On Nov. 14, 2018, a New York appellate court held that in a derivative action brought in a New York court against a company incorporated in the United Kingdom, the plaintiff need not comply with U.K. Companies Act § 261(1), a provision of English law requiring that a plaintiff obtain permission from the English High Court before pursuing a derivative claim. In Mason-Mahon v. Flint, case number 602052/2014, the Appellate Division, Second Department — which reviews trial court decisions from ten counties including Brooklyn, Queens, Westchester, Nassau and Suffolk — reversed the judgment of the court below, and allowed a derivative suit to proceed in New York even though the plaintiff had not first received permission to bring the case, as would be required if the matter had been filed in an English court.

A derivative action is a lawsuit brought by a shareholder that seeks recovery on behalf of the corporation itself, typically for mismanagement or malfeasance of some kind. Here, Michael Mason-Mahon, a shareholder in HSBC Holdings, PLC (HSBC), a global financial institution organized under the laws of the U.K. and headquartered in London, brought a derivative action against the company and related individuals and entities in a New York court. The complaint alleged that director misconduct was responsible for the company's failure to implement certain anti-money laundering measures, which failure ultimately resulted in HSBC agreeing to a settlement of more than $1.5 billion with state and federal prosecutors in December 2012. 

The trial court had dismissed the complaint, reasoning that the plaintiff lacked standing to pursue the derivative claim for failure to seek permission from the English High Court pursuant to § 261(1) of the U.K. Companies Act. While the plaintiff was appealing that dismissal, the New York Court of Appeals — New York's highest court — decided Davis v. Scottish Re Grp. Ltd., 30 N.Y.3d 247 (N.Y. Nov. 20, 2017), which considered a similar Cayman Islands court rule requiring plaintiffs in derivative actions to first apply to the Cayman Islands Grand Court for leave to bring the action. The Court of Appeals held that the Cayman Islands court rule did not apply to derivative actions brought in New York courts on the ground that it is a procedural, rather than a substantive, rule. See https://www.kramerlevin.com/en/perspectives-search/court-of-appeals-ruling-eases-the-way-for-shareholders-to-bring-derivative-suits-against-cayman-islands-companies-in-the-new-york-courts.html..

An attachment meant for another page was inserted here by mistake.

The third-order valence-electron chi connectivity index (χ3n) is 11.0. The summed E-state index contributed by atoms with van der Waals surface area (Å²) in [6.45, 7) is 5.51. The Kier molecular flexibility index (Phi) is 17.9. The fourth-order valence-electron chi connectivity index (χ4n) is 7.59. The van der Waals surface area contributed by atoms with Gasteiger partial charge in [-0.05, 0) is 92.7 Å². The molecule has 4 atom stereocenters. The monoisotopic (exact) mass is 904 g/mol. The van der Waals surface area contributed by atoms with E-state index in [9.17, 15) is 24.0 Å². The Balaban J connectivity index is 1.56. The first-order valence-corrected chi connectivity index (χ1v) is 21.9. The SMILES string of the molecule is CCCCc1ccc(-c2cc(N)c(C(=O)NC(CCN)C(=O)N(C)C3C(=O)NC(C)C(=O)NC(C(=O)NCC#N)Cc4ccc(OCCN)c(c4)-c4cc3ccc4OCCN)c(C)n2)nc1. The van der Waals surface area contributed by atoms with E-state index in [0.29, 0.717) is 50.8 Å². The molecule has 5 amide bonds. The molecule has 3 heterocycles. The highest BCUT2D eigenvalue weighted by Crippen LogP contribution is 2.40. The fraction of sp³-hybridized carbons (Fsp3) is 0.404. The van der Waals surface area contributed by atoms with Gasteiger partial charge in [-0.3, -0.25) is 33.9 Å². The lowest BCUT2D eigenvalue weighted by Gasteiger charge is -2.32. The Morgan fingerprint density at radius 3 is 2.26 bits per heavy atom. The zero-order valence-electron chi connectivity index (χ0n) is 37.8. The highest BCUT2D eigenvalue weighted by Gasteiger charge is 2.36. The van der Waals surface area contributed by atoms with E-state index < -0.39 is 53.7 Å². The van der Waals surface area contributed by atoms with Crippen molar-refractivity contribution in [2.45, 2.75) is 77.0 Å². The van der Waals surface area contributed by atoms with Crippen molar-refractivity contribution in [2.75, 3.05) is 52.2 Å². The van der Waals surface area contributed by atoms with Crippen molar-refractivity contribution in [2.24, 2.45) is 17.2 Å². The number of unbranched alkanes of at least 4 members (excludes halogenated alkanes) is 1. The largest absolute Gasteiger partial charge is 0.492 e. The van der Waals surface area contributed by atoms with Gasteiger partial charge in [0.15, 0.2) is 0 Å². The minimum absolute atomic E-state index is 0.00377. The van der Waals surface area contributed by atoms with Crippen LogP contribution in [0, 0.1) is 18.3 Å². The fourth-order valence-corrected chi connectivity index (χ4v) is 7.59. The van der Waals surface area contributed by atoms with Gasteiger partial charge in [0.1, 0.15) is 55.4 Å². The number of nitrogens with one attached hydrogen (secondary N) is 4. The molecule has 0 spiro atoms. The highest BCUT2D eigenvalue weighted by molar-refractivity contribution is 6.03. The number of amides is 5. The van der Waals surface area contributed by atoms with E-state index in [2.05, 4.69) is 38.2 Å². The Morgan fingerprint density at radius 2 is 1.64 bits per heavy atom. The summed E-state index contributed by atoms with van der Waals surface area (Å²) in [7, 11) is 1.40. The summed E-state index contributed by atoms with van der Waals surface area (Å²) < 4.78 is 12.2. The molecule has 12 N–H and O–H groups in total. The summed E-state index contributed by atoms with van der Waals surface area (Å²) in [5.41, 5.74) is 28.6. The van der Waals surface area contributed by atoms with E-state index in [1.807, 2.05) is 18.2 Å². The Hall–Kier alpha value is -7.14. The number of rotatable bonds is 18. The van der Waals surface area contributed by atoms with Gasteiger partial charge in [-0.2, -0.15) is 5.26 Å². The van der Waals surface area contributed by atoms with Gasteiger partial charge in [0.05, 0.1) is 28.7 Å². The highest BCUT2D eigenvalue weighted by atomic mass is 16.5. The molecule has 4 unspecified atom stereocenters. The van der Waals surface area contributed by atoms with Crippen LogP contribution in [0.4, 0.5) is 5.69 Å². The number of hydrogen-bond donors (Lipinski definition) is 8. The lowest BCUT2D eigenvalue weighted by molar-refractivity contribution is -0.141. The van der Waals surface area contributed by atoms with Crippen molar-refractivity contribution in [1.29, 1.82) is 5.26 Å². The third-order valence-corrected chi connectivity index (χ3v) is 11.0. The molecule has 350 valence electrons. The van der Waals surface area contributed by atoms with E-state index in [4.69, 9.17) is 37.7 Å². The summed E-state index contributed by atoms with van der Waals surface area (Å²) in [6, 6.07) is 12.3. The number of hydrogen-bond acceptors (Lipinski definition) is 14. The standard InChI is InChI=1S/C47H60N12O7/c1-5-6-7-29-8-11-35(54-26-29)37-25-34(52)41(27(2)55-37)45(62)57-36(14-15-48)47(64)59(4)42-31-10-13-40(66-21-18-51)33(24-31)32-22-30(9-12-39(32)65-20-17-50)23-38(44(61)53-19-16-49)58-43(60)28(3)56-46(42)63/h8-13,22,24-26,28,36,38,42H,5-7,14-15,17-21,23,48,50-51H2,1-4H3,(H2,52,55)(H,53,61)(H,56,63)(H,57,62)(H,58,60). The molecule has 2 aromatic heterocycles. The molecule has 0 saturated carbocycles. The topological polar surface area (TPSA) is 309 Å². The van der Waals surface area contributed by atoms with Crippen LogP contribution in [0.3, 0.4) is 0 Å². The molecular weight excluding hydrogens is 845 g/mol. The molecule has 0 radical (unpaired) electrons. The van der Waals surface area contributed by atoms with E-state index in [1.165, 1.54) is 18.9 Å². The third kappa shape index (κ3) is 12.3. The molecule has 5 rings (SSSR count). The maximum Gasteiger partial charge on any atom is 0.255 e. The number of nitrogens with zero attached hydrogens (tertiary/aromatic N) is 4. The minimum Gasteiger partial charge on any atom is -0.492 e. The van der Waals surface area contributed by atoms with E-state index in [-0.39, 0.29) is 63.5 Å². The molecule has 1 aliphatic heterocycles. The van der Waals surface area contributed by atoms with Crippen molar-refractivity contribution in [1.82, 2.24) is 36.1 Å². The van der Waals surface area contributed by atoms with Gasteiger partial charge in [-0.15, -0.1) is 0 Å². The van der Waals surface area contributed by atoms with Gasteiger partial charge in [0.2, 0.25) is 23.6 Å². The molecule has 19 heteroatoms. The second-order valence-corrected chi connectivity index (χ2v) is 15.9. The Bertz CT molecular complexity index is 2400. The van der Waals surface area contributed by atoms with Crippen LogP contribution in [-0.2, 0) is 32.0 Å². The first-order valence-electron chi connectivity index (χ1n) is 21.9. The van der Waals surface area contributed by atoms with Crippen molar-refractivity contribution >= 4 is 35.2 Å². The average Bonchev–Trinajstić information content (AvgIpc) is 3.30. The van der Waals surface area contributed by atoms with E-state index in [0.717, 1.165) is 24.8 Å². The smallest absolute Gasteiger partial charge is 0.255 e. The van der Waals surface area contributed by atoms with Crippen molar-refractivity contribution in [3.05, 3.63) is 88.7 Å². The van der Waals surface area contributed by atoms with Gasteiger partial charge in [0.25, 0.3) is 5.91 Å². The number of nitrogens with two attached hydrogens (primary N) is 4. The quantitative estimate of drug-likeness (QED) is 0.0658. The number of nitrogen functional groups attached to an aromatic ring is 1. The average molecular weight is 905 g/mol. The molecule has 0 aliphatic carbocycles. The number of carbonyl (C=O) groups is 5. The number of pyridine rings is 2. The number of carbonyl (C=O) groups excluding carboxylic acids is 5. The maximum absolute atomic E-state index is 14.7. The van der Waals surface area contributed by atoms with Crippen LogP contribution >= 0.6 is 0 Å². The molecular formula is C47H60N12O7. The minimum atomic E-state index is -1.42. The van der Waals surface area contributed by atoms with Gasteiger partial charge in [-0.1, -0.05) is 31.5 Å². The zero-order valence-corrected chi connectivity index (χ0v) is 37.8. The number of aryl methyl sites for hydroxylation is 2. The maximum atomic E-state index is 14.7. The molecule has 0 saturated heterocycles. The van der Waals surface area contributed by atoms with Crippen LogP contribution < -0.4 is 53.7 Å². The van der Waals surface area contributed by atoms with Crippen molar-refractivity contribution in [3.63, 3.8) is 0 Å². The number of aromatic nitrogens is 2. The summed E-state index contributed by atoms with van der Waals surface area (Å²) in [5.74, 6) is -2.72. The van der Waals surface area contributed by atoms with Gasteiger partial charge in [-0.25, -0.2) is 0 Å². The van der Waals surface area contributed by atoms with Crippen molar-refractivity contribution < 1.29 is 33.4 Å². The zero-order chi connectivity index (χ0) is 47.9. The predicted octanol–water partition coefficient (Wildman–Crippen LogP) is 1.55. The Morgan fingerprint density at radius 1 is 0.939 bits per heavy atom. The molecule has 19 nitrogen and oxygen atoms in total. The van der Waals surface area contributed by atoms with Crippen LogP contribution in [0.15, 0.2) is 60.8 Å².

That distinction matters because in a derivative action, a New York court generally applies the substantive law of the jurisdiction in which the company is incorporated, but the procedural rules of the New York courts. In Davis, the Court of Appeals parsed the language of the Cayman Islands court rule and concluded that it was intended to apply only to actions brought in the Cayman Islands courts, pointing out that the rule purports to apply only to "action[s] begun by writ" and only after the defendant has "given notice of intention to defend" the derivative action. The Court of Appeals noted that these are references to procedural aspects of Cayman Islands litigation that do not take place in New York courts, where derivative actions are not begun by writ and defendants do not serve notices of intention to defend.

In Mason-Mahon v. Flint, the Second Department conducted a similar analysis and concluded that the U.K. law is best read as a procedural rule designed to shepherd derivative actions through the U.K. court system, and not as a substantive rule of law that should be applied in derivative actions around the world. The court pointed out that § 261(1) of the U.K. Companies Act, by its own terms, provides that "[t]his Chapter applies to proceedings in England and Wales or Northern Ireland[.]"

The court's opinion in Mason-Mahon v. Flint, closely following the Court of Appeals' reasoning in Davis, distinguished the procedural provision at hand from the many substantive "gate-keeper" provisions that exist in the corporate law of various other jurisdictions, such as the British Virgin Islands and Canada. The court reasoned: "The UK Companies Act is not analogous to the judicial-permission requirements in the British Virgin Islands' (BVI) Business Companies Act and the Canada Business Corporation Act, which the Court of Appeals in Davis described as substantive. Unlike the UK Companies Act, the British Virgin Islands' (BVI) Business Companies Act 'requires that any shareholder intending to commence a derivative action on behalf of a BVI-incorporated company, first obtain leave from a BVI court.' 'Likewise, the Canada Business Corporations Act requires any shareholder seeking to commence a derivative action on behalf of a Canadian corporation to obtain leave from a Canadian court'" (emphasis in original) (citations omitted).

Having found that the U.K. rule is procedural in nature and therefore not binding on New York courts, the Second Department proceeded to reject the defendants' alternative arguments for dismissal based on failure to make a demand and forum non conveniens, and sent the revived derivative action back to the trial court. Like Davis, the Mason-Mahon v. Flint decision will ease the way for shareholders of a company incorporated in a foreign jurisdiction — here, the U.K. — to bring derivative actions in the New York courts, assuming personal jurisdiction exists over the defendants and other substantive requirements have been met.

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